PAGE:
Lisa Beskin

Two Poems

A Natural History

On some planets, a species can study itself. It can act, then take notes, act and take notes, until it realizes that acting class is called for. The species rolls its head so it can relax. When a species doesn‘t want to behave like itself, it runs across the street to painting class. But no species takes painting class before it has mastered charcoal drawing. If a species can’t handle charcoal drawing and come to terms with its chilly geometries, all evolutionary privileges are suspended. The species is sent to budget poetry school, which is a cover operation for the sorrow mines. Year after year the species is made to dredge up precious resources that are later fashioned into items such as “Where Have All the Flowers Gone.” The species sees none of the profits, and after centuries of abuse rises up, destroying the mines, the foremen, the great rusted tools. A better poetry school is established, and eventually the species develops a variable foot. Better poetry school’s motto: My planet suffers new feelings. My planet thinks the moon might not be the sea.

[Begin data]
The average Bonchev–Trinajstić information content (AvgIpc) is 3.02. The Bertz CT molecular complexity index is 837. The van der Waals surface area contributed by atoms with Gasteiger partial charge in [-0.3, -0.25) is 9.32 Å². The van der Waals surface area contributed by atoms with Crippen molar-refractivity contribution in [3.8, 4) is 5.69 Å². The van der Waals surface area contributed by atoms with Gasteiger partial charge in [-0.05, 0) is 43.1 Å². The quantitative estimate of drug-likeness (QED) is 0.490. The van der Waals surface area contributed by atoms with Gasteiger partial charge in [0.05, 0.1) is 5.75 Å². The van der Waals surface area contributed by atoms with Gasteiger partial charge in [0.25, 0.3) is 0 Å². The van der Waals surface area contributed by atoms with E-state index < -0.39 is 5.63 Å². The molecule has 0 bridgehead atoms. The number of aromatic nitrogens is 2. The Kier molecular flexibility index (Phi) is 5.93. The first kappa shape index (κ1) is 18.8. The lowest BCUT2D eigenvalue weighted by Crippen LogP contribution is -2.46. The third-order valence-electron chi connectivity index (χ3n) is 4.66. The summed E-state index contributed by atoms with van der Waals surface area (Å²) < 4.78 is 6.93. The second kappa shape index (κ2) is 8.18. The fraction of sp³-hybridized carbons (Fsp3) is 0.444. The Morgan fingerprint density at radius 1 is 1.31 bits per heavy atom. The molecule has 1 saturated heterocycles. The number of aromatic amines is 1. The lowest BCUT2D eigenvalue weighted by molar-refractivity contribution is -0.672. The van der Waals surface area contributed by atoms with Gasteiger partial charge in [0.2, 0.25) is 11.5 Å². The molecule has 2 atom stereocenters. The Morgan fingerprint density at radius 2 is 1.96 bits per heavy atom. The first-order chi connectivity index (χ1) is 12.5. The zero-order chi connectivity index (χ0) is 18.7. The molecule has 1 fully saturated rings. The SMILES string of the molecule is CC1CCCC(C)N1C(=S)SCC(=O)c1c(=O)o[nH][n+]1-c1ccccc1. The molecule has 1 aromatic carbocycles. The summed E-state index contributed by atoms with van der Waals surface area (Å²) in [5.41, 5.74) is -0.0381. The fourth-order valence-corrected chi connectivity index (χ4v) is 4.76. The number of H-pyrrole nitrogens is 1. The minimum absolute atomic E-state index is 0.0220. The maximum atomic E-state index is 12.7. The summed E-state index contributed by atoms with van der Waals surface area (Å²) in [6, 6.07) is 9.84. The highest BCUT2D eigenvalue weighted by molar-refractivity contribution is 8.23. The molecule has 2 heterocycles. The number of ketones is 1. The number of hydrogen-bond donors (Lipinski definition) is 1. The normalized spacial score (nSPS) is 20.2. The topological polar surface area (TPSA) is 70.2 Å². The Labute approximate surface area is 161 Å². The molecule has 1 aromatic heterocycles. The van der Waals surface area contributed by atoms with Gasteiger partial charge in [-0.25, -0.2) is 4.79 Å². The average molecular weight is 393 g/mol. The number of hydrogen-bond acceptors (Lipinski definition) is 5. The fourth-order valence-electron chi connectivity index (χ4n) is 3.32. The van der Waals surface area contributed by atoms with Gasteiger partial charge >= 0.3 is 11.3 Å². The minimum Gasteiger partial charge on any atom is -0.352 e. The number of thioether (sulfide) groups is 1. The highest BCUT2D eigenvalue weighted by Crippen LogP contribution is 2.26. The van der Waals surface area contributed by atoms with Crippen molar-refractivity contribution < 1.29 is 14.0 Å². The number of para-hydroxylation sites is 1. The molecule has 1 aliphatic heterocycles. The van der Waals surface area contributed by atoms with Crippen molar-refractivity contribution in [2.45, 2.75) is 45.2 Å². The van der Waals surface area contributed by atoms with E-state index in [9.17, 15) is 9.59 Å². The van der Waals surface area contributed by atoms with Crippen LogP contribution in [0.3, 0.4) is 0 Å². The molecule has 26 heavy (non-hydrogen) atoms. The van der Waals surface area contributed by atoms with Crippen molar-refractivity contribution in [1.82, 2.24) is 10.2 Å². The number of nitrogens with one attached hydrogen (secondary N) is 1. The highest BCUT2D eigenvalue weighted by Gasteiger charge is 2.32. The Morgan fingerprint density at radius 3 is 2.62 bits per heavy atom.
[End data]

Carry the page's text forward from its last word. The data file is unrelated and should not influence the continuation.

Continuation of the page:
My Interest in Art History: How rare that someone of my temperament makes the journey from cave painting to Sphinx to acropolis, from belle époque to Pollockian spatter. It seems miraculous that I had the patience, for I had no patience, only a history in seamy taverns where I nurtured an exquisite temper. It was a buoyant belligerence, years spent plucking bloody tissue from the caves of my nostrils, pausing now and again to admire a concave dent in my head or stomp the neighbors’ impatiens. Then one day in the village, the ugly bell-ringer—you know his story—showed me some paintings he’d made, egg-tempera on kleenex. (It seems he’d taken a class.) Well, I came apart at the seams. Something caved in, and a fiery sense of the temporal had me praying for patience. My histrionics were not unanswered, and a long seated bellyache was soothed: The bell-ringer, seeming to understand, offered an art history course. It’ll be hell, he mumbled in caveat. I was his patient, a Philistine in hospital, temporarily untempered by the bellissimo. Or so it seems now, as I patiently squat in my cave, finger-painting an historical mural. I recall the bell-ringer’s patient ministrations …O the rising temperature in the cave, that split each seam of my own certain history!

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